Scutaro's hit in 10th lifts SF over Tigers 4-3 for 2nd Series title in 3 years

10/28/2012
BY DAVE HACKENBERG
BLADE SPORTS COLUMNIST
San Francisco Giants' Sergio Romo and catcher Buster Posey celebrate after the Giants defeated the Detroit Tigers, 4-3, in Game 4 of baseball's World Series Sunday.
San Francisco Giants' Sergio Romo and catcher Buster Posey celebrate after the Giants defeated the Detroit Tigers, 4-3, in Game 4 of baseball's World Series Sunday.

DETROIT — Tigers man­ager Jim Ley­land said be­fore Sun­day night’s World Ser­ies Game 4 that he liked the way his team’s pitch­ing ro­ta­tion was lined up for Game 5 and be­yond.

NOTEBOOK: Bochy recalls his last World Series experience in Detroit

“I can paint a rosy pic­ture. … I mean, our pitch­ing is set up ter­rific,” Ley­land said. “But we’ve got to fig­ure out a way to go out and win a base­ball game.”

Detroit Tigers' Miguel Cabrera walks away after striking out to end Game 4 of baseball's World Series against the San Francisco Giants Sunday.
Detroit Tigers' Miguel Cabrera walks away after striking out to end Game 4 of baseball's World Series against the San Francisco Giants Sunday.

Alas, Ley­land’s Tigers never fig­ured it out.

They tried. They fought. They took it to ex­tra in­nings. But the Giants won 4-3 for their sec­ond world cham­pi­on­ship in three sea­sons and the sev­enth in fran­chise his­tory.

Detroit ended a 20-in­ning score­less streak with a wind-aided, two-run home run by Miguel Cabrera with two outs in the bot­tom of the third. It ended San Fran­cisco’s post­sea­son streak of 56 in­nings with­out trail­ing on the score­board.

But it was tem­po­rary.

And it be­came ter­mi­nal in the 10th in­ning when Marco Scutaro drove in the game-win­ning run to give the Giants a 4-0 sweep of the se­ries.

Ley­land hoped his team would stay alive for an­other night, to hand the ball to ace Justin Ver­lander for Game 5 at Co­mer­ica Park.

There will be no Game 5.

After the Giants had trailed for all of two frames, Buster Po­sey matched Cabrera’s two-run blast with a tow­er­ing shot that wrapped in­side the left-field foul pole. It was one out re­moved from a leadoff in­field sin­gle by Scutaro, and it re­stored a 3-2 lead for the Giants.

Del­mon Young tied it in the bot­tom of that sixth in­ning, also tak­ing ad­van­tage of the jet-stream whip­ping from left to right to pop an op­po­site-field ho­mer with two outs and the bases empty.

It was the Tiger des­ig­nated hit­ter’s third home run of this post­sea­son and his eighth post­sea­son home run, eas­ily a fran­chise record, in two years.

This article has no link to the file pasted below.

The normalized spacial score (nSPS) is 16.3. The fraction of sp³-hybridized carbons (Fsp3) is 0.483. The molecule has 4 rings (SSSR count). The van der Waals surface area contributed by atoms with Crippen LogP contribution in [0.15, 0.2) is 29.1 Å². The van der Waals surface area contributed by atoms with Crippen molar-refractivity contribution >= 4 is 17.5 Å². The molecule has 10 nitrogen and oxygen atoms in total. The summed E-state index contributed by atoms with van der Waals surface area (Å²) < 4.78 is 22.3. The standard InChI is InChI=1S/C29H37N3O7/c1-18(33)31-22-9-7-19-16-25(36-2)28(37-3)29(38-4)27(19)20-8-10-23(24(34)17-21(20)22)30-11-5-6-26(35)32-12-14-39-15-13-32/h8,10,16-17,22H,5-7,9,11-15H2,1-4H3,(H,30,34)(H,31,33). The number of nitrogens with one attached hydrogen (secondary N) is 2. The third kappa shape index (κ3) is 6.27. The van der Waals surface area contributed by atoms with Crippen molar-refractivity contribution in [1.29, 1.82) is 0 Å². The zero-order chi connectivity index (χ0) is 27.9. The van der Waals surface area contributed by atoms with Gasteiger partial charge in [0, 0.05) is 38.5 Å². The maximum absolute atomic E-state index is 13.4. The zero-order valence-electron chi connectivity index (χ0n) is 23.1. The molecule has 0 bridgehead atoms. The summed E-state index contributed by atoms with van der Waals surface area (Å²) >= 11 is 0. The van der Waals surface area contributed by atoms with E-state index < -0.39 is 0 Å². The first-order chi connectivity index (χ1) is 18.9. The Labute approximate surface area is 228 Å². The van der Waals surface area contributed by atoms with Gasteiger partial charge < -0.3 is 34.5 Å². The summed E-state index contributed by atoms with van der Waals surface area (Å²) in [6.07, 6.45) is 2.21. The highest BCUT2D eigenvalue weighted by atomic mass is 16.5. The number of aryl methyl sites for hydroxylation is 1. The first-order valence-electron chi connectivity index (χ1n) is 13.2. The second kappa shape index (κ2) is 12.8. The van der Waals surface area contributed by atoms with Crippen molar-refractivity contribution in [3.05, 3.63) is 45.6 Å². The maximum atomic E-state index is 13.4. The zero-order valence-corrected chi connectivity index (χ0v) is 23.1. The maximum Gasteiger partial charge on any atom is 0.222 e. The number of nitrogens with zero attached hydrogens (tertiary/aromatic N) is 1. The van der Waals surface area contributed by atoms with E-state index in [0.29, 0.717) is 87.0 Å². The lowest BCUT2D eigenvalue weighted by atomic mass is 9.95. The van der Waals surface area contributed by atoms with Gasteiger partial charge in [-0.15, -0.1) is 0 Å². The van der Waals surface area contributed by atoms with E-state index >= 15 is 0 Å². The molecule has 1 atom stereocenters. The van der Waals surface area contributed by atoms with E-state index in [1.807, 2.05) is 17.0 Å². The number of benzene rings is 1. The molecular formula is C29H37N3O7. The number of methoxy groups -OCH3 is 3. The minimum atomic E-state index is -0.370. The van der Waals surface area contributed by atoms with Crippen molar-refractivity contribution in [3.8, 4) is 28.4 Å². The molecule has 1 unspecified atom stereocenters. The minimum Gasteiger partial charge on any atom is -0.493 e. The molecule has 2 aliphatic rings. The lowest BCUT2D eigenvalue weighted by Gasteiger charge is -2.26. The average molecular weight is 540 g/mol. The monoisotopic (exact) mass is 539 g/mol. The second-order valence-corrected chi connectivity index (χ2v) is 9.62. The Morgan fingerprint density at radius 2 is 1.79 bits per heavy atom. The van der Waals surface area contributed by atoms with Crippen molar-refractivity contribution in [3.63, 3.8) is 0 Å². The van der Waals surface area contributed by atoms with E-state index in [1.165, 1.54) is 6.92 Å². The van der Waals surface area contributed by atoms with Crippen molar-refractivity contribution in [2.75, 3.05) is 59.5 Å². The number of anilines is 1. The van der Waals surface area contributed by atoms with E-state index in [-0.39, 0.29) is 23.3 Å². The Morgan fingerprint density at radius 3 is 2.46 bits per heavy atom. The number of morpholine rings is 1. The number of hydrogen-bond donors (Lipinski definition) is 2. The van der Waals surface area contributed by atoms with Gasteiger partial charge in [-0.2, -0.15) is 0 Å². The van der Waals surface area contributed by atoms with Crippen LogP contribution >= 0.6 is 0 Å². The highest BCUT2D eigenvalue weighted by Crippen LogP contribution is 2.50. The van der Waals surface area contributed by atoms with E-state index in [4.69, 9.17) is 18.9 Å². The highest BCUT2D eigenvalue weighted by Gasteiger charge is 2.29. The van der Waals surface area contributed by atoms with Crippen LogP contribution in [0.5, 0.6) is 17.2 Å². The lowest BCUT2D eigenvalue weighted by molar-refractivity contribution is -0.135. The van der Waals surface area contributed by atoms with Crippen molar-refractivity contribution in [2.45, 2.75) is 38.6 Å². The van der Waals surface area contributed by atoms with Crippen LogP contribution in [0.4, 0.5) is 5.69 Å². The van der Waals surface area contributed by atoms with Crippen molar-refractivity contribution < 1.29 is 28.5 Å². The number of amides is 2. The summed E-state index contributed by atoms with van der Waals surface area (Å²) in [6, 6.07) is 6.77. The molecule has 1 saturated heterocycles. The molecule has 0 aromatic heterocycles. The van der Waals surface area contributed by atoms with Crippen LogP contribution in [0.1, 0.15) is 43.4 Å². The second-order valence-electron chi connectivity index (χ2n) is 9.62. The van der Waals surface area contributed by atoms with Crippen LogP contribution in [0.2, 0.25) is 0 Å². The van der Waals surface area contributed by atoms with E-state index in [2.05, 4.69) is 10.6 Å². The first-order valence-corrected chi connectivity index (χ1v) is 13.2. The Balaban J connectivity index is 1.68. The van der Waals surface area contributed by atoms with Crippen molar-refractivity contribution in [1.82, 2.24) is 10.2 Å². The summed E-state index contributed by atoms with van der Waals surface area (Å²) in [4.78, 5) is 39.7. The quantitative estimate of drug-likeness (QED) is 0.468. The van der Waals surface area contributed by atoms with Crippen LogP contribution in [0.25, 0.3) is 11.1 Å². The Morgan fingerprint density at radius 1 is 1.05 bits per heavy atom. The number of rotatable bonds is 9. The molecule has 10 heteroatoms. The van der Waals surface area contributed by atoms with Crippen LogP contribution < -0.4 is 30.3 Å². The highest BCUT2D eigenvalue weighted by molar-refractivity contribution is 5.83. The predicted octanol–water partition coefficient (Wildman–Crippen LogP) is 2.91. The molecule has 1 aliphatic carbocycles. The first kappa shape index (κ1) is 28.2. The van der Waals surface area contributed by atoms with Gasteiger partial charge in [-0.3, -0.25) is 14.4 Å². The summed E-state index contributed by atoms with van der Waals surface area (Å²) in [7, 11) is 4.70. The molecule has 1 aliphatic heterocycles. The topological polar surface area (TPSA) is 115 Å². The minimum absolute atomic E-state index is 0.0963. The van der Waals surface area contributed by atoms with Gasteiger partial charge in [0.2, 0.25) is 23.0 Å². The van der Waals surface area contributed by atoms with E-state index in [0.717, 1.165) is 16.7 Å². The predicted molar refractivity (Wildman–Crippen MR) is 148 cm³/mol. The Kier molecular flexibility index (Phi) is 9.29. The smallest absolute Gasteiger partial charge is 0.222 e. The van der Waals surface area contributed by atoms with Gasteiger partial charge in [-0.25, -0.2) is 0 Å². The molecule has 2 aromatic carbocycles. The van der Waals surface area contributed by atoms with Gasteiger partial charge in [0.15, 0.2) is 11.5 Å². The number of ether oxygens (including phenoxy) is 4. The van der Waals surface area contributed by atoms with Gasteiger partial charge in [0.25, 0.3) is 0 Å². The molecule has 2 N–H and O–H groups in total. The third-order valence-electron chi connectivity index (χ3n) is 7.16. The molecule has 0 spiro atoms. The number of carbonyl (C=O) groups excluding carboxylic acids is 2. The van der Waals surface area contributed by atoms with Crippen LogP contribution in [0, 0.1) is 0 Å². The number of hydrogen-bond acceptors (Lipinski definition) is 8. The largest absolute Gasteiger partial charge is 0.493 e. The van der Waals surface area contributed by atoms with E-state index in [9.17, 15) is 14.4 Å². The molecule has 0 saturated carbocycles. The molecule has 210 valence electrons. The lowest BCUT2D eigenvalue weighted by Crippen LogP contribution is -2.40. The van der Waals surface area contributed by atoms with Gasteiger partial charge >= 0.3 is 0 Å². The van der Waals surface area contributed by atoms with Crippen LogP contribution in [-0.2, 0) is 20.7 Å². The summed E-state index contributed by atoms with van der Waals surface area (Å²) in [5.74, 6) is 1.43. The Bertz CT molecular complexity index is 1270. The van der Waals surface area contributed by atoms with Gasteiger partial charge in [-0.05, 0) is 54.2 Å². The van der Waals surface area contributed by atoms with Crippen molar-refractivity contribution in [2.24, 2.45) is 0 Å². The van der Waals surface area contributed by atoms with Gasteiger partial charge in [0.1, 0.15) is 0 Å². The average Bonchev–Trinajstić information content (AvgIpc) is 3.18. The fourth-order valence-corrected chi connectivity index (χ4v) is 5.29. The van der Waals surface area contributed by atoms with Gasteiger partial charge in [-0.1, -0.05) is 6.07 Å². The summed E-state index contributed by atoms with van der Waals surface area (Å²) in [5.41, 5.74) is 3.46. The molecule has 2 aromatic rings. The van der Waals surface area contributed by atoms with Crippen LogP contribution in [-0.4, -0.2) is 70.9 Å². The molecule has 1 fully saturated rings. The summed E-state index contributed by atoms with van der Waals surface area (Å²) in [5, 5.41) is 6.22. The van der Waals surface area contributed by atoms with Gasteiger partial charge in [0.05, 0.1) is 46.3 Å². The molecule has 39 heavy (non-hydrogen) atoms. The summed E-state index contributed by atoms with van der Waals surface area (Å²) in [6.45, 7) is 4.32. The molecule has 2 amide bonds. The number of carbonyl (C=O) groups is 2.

Max Scherzer struck out eight while work­ing into the sev­enth in­ning, but al­lowed a leadoff sin­gle to Gre­gor Blanco, who was run­ning on a pitch to Ryan The­riot and moved to sec­ond on a ground­out.

With short­stop Bran­don Craw­ford, a lefty, com­ing to the plate, Ley­land called on south­paw Drew Smyly.

He got Craw­ford on a fly ball to cen­ter. Ley­land then went to Octa­vio Do­tel against switch-hit­ter An­gel Pagan to force a bounce out that ended the in­ning.

San Francisco Giants second baseman Ryan Theriot slides safely to score a run past Detroit Tigers catcher Gerald Laird during the 10th inning of Game 4 of baseball's World Series against the Detroit Tigers Sunday.
San Francisco Giants second baseman Ryan Theriot slides safely to score a run past Detroit Tigers catcher Gerald Laird during the 10th inning of Game 4 of baseball's World Series against the Detroit Tigers Sunday.

Giants starter Matt Cain, like Scherzer a 16-game win­ner dur­ing the reg­u­lar sea­son, de­liv­ered seven in­nings of five-hit ball, al­though two of them were home runs.

Lefty Jer­emy Affeldt faced the Tigers in the bot­tom of the eighth and walked the leadoff man, pinch-hit­ter Avisail Gar­cia, on a 3-2 pitch.

The crowd of 42,152 at Co­mer­ica Park was smell­ing a go-ahead rally with Cabrera, Prince Fielder, and Young com­ing up, but Affeldt struck out all three.

His best pitch was a 1-1 curve to Fielder that buck­led the hit­ter’s legs. He then swung through a fast­ball to end the at-bat. Fielder was 1-for-14 in the World Ser­ies with no runs bat­ted in.

Not to be out­done, Phil Coke came in for the Tigers in the top of the ninth and he also struck out the side, three up and three down. His nas­ti­est pitch was the last one, a break­ing ball that froze Blanco for a called third strike.

How­ever, Coke sur­ren­dered a leadoff sin­gle to DH The­riot as the game moved to ex­tra in­nings. Bran­don Craw­ford moved him up a base with a per­fect sac­ri­fice bunt, and Scutaro drove an up-and-away fast­ball on a 3-1 pitch into cen­ter field. Austin Jack­son charged, but couldn’t make the play, and his throw to the plate was too late to stop The­riot from scor­ing the go-ahead run.

San Fran­cisco closer Ser­gio Romo came on in the bot­tom of the 10th and struck out the side, end­ing it on a called third strike against Cabrera.

The Giants took a 1-0 lead in the top of the sec­ond when Hunter Pence hit a ground-rule dou­ble to the deep left-cen­ter al­ley. On the next pitch, first base­man Bran­don Belt, hit­less in the Ser­ies to that point, picked on an off-speed pitch, down and in, and blasted it of the wall in right for a run-scor­ing tri­ple.

It put the Giants where they’ve be­come ac­cus­tomed to be­ing, in the lead. But the World Ser­ies fi­nally pro­vided a game with some drama, some back-and-forth.

They call it the Fall Clas­sic, and this game surely was.

In the end, though, the same team won.

It was sud­den-death for the Tigers.

And the World Ser­ies is over.

Con­tact Blade sports col­um­nist Dave Hack­en­berg at: dhack@the­blade.com or 419-724-6398.